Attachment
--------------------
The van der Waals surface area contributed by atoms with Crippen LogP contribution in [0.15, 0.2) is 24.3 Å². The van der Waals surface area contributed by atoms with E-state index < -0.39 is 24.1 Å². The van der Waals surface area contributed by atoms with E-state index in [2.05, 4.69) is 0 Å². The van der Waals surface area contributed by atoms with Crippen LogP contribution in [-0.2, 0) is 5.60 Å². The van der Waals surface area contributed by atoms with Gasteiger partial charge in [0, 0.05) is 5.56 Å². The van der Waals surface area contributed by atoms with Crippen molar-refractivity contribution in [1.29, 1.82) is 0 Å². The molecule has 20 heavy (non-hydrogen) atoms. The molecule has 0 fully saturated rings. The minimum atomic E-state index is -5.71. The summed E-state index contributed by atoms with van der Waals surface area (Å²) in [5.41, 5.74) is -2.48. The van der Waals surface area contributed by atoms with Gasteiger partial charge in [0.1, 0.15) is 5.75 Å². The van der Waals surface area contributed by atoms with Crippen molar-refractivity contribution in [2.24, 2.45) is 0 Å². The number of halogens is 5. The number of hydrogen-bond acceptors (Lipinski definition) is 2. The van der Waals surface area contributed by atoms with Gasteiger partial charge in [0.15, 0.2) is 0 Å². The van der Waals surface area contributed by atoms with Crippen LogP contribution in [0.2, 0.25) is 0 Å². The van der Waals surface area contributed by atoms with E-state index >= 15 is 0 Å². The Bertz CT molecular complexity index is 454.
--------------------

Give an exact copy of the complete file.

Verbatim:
The van der Waals surface area contributed by atoms with Crippen LogP contribution in [0.15, 0.2) is 24.3 Å². The van der Waals surface area contributed by atoms with E-state index < -0.39 is 24.1 Å². The van der Waals surface area contributed by atoms with E-state index in [2.05, 4.69) is 0 Å². The van der Waals surface area contributed by atoms with Crippen LogP contribution in [-0.2, 0) is 5.60 Å². The van der Waals surface area contributed by atoms with Gasteiger partial charge in [0, 0.05) is 5.56 Å². The van der Waals surface area contributed by atoms with Crippen molar-refractivity contribution in [1.29, 1.82) is 0 Å². The molecule has 20 heavy (non-hydrogen) atoms. The molecule has 0 fully saturated rings. The minimum atomic E-state index is -5.71. The summed E-state index contributed by atoms with van der Waals surface area (Å²) in [5.41, 5.74) is -2.48. The van der Waals surface area contributed by atoms with Gasteiger partial charge in [0.1, 0.15) is 5.75 Å². The van der Waals surface area contributed by atoms with Crippen molar-refractivity contribution in [2.24, 2.45) is 0 Å². The number of halogens is 5. The number of hydrogen-bond acceptors (Lipinski definition) is 2. The van der Waals surface area contributed by atoms with Gasteiger partial charge in [0.15, 0.2) is 0 Å². The van der Waals surface area contributed by atoms with Crippen LogP contribution in [0.2, 0.25) is 0 Å². The van der Waals surface area contributed by atoms with E-state index >= 15 is 0 Å². The Bertz CT molecular complexity index is 454.